A whole lot of polishing going on
It'll take more than just a nice ride to come out on top at this weekend's 4 and Rotary Nationals.
Thousands of colourful cars will converge on Waikato and Auckland for the 16th running of the annual two-day event, with Waikato car enthusiast Jacob Hakaraia spending the lead-up polishing, fixing and tightening "every little nut and bolt" on his car to ensure perfection on the day.
The 23-year-old drifter will be entering the Show and Shine competition and said although there were drifting demonstrations at the event, it was more of a chance for them to display their pride and joy.
"For us it's about showing our cars off when we're not on the track."
Mr Hakaraia said that when he bought his Nissan Silvia about 2 years ago it was a $1500 shell, with mismatched panels, and in need of some tender loving care - about $20,000 and six months of hard work worth of tender loving care.
On top of that cost, Mr Hakaraia said drifters were likely to go through anywhere between 10 and 24 tyres at about $100 each per drift event, but luckily he had a tyre sponsor to foot that bill.
So why the big cost?
"It is fun. It keeps you off the streets, I mean we all started off on the streets," he said.
Drifting in New Zealand was "real up there" internationally, with international drivers starting to venture over for competitions.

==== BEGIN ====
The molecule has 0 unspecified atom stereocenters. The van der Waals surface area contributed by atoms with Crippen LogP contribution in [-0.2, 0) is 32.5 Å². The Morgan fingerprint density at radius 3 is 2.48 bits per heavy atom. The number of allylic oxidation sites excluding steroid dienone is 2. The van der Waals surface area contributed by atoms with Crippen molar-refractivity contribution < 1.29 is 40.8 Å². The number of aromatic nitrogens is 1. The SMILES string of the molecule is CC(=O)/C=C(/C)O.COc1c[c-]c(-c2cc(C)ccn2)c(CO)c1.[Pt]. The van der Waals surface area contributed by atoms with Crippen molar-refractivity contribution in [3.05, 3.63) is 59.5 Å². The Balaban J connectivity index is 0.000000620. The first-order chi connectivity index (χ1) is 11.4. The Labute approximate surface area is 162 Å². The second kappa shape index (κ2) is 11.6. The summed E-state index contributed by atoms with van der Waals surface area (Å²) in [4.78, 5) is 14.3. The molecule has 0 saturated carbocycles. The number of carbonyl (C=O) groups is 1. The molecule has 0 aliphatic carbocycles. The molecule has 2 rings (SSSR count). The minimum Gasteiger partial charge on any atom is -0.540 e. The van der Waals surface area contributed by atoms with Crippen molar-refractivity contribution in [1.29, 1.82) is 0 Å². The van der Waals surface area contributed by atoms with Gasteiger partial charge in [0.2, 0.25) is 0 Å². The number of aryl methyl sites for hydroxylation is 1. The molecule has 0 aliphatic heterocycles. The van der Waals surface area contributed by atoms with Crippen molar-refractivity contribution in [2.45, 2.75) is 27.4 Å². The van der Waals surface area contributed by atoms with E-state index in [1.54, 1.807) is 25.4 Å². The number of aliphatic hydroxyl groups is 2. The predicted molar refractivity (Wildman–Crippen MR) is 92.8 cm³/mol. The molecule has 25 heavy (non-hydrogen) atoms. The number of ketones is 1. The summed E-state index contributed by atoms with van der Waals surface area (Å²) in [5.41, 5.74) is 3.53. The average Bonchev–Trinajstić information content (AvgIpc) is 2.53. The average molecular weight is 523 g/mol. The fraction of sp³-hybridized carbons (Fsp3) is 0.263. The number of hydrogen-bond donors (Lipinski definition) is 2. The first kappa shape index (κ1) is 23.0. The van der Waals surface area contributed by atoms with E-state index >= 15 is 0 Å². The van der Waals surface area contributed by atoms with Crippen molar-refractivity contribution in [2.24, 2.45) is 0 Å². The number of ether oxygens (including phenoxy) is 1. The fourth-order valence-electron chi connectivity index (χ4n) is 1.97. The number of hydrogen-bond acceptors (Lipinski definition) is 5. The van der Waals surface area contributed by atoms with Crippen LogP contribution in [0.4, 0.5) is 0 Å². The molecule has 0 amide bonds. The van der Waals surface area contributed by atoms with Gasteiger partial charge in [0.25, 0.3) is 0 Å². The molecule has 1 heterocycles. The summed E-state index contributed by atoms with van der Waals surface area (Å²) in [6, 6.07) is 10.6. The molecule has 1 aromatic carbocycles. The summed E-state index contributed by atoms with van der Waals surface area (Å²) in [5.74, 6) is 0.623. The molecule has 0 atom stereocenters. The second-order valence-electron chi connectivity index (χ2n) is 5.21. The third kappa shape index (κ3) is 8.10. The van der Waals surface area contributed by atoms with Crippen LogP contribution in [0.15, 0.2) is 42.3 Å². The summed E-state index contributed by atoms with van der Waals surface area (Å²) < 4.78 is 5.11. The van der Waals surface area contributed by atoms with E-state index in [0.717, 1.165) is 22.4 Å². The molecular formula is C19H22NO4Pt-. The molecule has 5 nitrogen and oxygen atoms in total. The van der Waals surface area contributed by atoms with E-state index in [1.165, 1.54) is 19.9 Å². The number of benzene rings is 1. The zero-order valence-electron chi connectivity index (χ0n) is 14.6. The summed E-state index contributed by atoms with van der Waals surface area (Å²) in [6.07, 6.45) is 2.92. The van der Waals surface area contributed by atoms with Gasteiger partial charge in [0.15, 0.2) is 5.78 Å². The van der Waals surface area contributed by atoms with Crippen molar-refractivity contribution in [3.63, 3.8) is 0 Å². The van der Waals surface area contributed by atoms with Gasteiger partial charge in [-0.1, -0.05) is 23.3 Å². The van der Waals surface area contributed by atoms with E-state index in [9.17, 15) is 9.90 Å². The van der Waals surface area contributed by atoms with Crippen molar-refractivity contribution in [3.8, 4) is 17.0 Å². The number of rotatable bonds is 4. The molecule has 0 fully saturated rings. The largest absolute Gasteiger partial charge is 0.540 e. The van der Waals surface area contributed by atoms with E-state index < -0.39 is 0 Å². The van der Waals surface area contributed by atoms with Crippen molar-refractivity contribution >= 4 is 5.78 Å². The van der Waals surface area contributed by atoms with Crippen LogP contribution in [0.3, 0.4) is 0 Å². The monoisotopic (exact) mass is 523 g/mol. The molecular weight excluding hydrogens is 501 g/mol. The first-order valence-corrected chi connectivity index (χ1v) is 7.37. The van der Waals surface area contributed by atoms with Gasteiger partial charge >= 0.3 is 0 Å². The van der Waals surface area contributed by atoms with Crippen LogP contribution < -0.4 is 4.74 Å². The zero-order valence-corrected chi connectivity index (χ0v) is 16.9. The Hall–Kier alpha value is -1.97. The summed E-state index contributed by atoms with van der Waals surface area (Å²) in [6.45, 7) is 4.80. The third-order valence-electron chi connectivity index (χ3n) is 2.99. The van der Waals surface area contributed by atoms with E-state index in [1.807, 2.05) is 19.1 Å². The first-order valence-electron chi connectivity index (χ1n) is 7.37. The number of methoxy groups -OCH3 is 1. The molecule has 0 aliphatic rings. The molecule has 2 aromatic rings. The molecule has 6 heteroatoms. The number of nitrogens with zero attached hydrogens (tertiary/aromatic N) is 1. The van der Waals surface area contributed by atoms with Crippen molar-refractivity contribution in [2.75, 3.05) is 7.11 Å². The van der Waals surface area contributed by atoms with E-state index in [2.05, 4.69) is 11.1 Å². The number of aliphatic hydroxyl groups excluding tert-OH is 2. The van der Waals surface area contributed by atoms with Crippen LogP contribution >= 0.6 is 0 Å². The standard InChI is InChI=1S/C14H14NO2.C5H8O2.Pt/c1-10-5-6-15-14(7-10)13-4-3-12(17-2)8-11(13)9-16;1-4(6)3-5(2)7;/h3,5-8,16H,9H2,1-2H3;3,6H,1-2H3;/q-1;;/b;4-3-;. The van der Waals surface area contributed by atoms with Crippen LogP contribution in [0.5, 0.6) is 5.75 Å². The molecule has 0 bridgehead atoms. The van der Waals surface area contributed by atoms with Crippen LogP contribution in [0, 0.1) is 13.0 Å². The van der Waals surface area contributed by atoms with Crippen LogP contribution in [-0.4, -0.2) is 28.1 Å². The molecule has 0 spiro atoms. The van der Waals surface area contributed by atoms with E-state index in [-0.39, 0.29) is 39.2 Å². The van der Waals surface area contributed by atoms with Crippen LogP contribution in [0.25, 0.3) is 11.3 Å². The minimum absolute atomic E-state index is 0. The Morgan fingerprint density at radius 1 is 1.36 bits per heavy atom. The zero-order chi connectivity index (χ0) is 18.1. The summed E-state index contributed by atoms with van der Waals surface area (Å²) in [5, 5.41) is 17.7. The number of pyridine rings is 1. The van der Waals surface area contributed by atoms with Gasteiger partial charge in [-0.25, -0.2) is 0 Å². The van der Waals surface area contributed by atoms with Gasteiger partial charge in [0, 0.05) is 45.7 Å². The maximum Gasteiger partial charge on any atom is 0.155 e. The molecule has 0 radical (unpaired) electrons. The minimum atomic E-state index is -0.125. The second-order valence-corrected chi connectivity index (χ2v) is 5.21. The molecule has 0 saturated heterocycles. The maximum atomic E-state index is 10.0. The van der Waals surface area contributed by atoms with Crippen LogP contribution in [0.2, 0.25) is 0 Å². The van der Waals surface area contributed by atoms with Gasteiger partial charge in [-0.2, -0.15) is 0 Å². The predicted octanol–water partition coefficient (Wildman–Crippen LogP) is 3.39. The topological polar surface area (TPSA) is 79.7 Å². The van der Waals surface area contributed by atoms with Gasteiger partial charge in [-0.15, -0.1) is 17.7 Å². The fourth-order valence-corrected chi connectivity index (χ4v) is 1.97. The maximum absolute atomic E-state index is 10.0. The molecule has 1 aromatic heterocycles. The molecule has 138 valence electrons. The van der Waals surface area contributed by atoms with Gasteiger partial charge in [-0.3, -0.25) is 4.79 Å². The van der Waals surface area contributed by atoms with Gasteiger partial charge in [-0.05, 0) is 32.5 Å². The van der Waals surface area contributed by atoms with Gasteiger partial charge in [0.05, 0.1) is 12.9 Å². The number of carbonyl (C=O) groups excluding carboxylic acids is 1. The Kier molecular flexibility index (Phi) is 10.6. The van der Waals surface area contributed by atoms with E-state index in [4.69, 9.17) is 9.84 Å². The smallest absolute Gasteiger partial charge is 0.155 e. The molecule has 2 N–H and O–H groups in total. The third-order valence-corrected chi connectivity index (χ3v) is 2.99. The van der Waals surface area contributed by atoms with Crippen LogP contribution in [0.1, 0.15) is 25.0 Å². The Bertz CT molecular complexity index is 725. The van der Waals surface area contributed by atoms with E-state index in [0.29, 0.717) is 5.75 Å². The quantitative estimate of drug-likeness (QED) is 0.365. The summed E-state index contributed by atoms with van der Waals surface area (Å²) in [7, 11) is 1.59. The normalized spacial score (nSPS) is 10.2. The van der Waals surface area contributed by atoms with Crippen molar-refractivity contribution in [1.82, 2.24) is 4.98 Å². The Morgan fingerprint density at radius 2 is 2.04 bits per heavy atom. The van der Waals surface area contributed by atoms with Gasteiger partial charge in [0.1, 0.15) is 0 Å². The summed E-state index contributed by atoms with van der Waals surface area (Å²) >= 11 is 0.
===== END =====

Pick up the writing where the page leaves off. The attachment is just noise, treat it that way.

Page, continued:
Last weekend's event in Tauranga sold out, with organisers shutting the gates after 7000 enthusiasts flowed through them.
For those who don't understand the sport, there is more to it than just ripping up tyres. There is skill involved. Drivers are judged on speed, angle and style. If they don't have one of those, the others won't come either.
But more than the skill and thrill of it, Mr Hakaraia said it was about community.
"It's a wicked atmosphere," he said. "There definitely is a community, everyone just helps each other out."
Event director Azhar Bhamji said they were expecting about 15,000 people to turn up for the event which runs both today at the ASB showgrounds and Sunday at Meremere this weekend.
"Basically this event is the pinnacle. It's really worked in conjunction with all of the car clubs," he said. "It's the pre-eminent event for car culture."
Mr Bhamji said the event was entertainment galore, consisting of everything from drifting to drag races, model searches to product launches and, of course, a collection of cool cars to look over.
The car enthusiast, who has been involved with the event for 12 years and managing it for the past seven, said the event appealed to a massive community and was not what everyone expected.
"It's not just a whole lot of hooligans, it's car enthusiasts," he said.
"If people perceive this sort of culture as hooligans, then I say give them a chance and come to the event . . . Check it out themselves before they judge."
Mr Bhamji said the event was alcohol-free and they had strong contact with police to ensure a safe environment.